In the Western Christian church, the seventh Wednesday before Easter marks the beginning of the Lenten season. The name is taken from a practice of putting ashes on the foreheads of penitent believers as a reminder of their physical return to dust (“ashes to ashes”). The practice is common among Roman Catholics, Anglicans and Episcopalians, and many Lutherans. It is also becoming more popular among other Protestant churches.

Filed in Anglican/Episcopalian, Catholicism, Christianity, Protestantism

Assemblies of God

A denomination that arose in the 20th century out of the Pentecostal movement. It emphasizes the work and gifts of the Holy Spirit, especially speaking in tongues. It is the second-largest Pentecostal denomination in the United States and is quickly growing worldwide with an estimated more than 50 million followers outside the U.S.

Filed in Pentecostalism

autocephalous

Autonomous; self-governing. In certain hierarchical Christian churches, a designation of autocephaly means that that church’s ecclesiastical leader does not answer to any higher-ranking leader. The Orthodox Church in America has been designated an autocephalous church, meaning it is independent of but still in communion with other Orthodox churches.

Filed in Christianity, Orthodoxy

B.C.

Literally, before Christ or the Christian era. Scholars and textbooks are increasingly using the abbreviations B.C.E. for “before the common era” and C.E. for “common era” to avoid using terms defined by their relation to Christianity. See A.D.

Filed in Christianity, Religion and culture

B.C.E.

See B.C.

Filed in Catholicism, Christianity, Orthodoxy, Protestantism, Religion and culture

baptism

A Christian sacrament, ordinance or ceremony marked by ritual use of water and admitting the recipient to the Christian community. Christians practice three forms of baptism: immersion, where the believer is totally submerged in water; sprinkling, where the believer is sprayed with water; and affusion, where the believer has water poured on his head at a font. There may be variations within a tradition: Roman Catholics are generally baptized by affusion, though some modern fonts allow a candidate for baptism to stand partially immersed. Different Christian bodies have very different ideas about what baptism accomplishes in the person who receives it. Some see it as a symbolic way of publicly proclaiming faith in Christ; others see it as necessary for salvation. They vary on whether it is required for membership.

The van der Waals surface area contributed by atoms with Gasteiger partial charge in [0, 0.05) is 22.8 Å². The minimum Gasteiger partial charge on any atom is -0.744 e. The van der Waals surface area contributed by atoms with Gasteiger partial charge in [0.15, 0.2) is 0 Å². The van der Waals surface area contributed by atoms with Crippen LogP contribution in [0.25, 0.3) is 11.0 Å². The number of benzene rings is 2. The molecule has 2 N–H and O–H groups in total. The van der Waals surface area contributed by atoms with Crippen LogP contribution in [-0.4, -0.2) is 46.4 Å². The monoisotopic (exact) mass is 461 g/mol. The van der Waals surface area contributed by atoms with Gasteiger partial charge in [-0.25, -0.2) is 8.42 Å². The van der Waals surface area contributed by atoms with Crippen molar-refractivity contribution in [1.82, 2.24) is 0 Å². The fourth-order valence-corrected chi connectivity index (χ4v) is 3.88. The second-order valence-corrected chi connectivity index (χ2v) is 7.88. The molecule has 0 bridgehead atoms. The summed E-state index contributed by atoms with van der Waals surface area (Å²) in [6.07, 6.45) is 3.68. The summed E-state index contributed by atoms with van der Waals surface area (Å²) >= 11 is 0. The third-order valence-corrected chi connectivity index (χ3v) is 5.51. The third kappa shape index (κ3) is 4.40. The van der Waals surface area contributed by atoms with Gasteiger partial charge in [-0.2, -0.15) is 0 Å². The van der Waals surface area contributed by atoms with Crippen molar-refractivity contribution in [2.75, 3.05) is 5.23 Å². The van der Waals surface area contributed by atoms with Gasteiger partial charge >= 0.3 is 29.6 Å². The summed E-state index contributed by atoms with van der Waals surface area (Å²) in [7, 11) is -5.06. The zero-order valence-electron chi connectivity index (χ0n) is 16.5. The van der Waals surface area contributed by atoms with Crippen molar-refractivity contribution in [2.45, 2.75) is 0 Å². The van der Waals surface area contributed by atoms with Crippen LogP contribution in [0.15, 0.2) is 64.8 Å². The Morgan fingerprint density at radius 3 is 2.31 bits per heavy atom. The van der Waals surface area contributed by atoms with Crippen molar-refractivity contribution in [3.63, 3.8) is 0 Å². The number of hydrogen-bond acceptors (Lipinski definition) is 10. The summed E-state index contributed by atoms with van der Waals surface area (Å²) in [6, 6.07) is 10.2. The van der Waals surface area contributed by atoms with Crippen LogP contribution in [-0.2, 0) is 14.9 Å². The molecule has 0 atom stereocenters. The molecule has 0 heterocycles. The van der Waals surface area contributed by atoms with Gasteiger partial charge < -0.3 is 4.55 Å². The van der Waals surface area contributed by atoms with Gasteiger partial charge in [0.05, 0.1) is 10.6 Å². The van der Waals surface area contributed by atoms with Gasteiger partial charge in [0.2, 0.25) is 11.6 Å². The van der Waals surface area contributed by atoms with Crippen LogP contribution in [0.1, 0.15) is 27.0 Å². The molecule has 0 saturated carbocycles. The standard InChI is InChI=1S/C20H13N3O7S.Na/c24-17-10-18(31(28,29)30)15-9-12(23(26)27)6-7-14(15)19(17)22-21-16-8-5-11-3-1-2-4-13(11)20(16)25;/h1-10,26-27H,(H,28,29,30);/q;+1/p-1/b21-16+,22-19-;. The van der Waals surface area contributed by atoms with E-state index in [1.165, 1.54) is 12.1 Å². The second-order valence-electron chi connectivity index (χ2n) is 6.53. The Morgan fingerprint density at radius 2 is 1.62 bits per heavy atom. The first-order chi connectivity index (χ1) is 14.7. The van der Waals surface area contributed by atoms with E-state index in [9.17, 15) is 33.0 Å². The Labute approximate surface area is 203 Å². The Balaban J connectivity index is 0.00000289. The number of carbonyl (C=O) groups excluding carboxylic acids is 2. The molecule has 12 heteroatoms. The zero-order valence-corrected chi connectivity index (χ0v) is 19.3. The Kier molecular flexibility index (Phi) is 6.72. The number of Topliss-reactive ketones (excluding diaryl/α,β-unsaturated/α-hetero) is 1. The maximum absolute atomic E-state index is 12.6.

Many Christian traditions, particularly Baptists, consider baptism a ceremony or ordinance instead of a sacrament. Some Christian traditions insist that candidates for baptism be accountable adults who have personally professed faith in Christ. The Catholic Church and others that accept or practice infant baptism may object to the term believer’s baptism because it implies that baptized infants are not believers. These churches prefer the term adult baptism. Baptism is considered one of the three sacraments of initiation, along with confirmation and the Eucharist, by Catholic and Orthodox churches. The term baptism also is used by some non-Christians to describe ritual purification using water.

Filed in Baptist/Southern Baptist, Catholicism, Christianity, Orthodoxy

baptism of the Spirit